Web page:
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Stem Cells. 2011 Sep;29(9):1391-404. doi: 10.1002/stem.694.

Effective transplantation of photoreceptor precursor cells selected via cell surface antigen expression.

Author information

1
UCL Institute of Child Health, UCL Institute of Ophthalmology, University College London, London, United Kingdom.

Abstract

Retinal degenerative diseases are a major cause of untreatable blindness. Stem cell therapy to replace lost photoreceptors represents a feasible future treatment. We previously demonstrated that postmitotic photoreceptor precursors expressing an NrlGFP transgene integrate into the diseased retina and restore some light sensitivity. As genetic modification of precursor cells derived from stem cell cultures is not desirable for therapy, we have tested cell selection strategies using fluorochrome-conjugated antibodies recognizing cell surface antigens to sort photoreceptor precursors. Microarray analysis of postnatal NrlGFP-expressing precursors identified four candidate genes encoding cell surface antigens (Nt5e, Prom1, Podxl, and Cd24a). To test the feasibility of using donor cells isolated using cell surface markers for retinal therapy, cells selected from developing retinae by fluorescence-activated cell sorting based on Cd24a expression (using CD24 antibody) and/or Nt5e expression (using CD73 antibody) were transplanted into the wild-type or Crb1(rd8/rd8) or Prph2(rd2/rd2) mouse eye. The CD73/CD24-sorted cells migrated into the outer nuclear layer, acquired the morphology of mature photoreceptors and expressed outer segment markers. They showed an 18-fold higher integration efficiency than that of unsorted cells and 2.3-fold higher than cells sorted based on a single genetic marker, NrlGFP, expression. These proof-of-principle studies show that transplantation competent photoreceptor precursor cells can be efficiently isolated from a heterogeneous mix of cells using cell surface antigens without loss of viability for the purpose of retinal stem cell therapy. Refinement of the selection of donorphotoreceptor precursor cells can increase the number of integrated photoreceptor cells,which is a prerequisite for the restoration of sight.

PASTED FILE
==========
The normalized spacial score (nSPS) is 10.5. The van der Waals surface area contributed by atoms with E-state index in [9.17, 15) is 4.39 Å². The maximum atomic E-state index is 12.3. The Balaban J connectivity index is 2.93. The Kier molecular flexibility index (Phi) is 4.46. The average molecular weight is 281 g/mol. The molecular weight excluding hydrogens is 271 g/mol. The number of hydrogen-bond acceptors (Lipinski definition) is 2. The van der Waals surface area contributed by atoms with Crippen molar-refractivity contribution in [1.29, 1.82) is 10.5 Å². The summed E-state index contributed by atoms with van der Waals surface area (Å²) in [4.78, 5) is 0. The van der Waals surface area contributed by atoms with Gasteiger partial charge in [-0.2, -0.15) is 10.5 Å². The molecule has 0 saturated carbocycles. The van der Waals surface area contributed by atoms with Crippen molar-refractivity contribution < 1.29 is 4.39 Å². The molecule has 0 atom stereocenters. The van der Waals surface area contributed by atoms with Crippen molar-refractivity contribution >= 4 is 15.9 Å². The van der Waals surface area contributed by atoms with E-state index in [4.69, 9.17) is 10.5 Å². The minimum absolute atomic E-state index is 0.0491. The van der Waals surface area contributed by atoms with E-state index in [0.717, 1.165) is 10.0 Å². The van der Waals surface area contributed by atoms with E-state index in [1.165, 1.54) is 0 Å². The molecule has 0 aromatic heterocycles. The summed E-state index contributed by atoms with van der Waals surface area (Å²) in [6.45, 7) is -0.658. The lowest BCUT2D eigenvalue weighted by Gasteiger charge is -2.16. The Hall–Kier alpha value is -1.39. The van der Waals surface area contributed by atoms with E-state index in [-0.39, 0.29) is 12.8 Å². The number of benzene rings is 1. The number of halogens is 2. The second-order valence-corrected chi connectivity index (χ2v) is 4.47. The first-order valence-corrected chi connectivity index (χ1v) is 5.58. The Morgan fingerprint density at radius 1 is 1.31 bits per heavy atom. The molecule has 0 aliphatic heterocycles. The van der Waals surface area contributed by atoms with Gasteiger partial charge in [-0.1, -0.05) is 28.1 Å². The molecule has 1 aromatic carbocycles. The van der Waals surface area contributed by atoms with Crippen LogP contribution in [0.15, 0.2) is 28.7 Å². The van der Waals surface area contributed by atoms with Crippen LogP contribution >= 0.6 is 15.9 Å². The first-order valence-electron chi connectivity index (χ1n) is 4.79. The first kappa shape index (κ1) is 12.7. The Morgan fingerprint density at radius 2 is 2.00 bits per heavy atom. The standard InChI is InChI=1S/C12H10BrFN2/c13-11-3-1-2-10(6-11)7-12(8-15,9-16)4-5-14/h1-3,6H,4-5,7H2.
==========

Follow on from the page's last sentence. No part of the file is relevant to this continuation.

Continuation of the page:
PMID:
21774040
PMCID:
PMC3303132
DOI:
10.1002/stem.694
[Indexed for MEDLINE]
Free PMC Article

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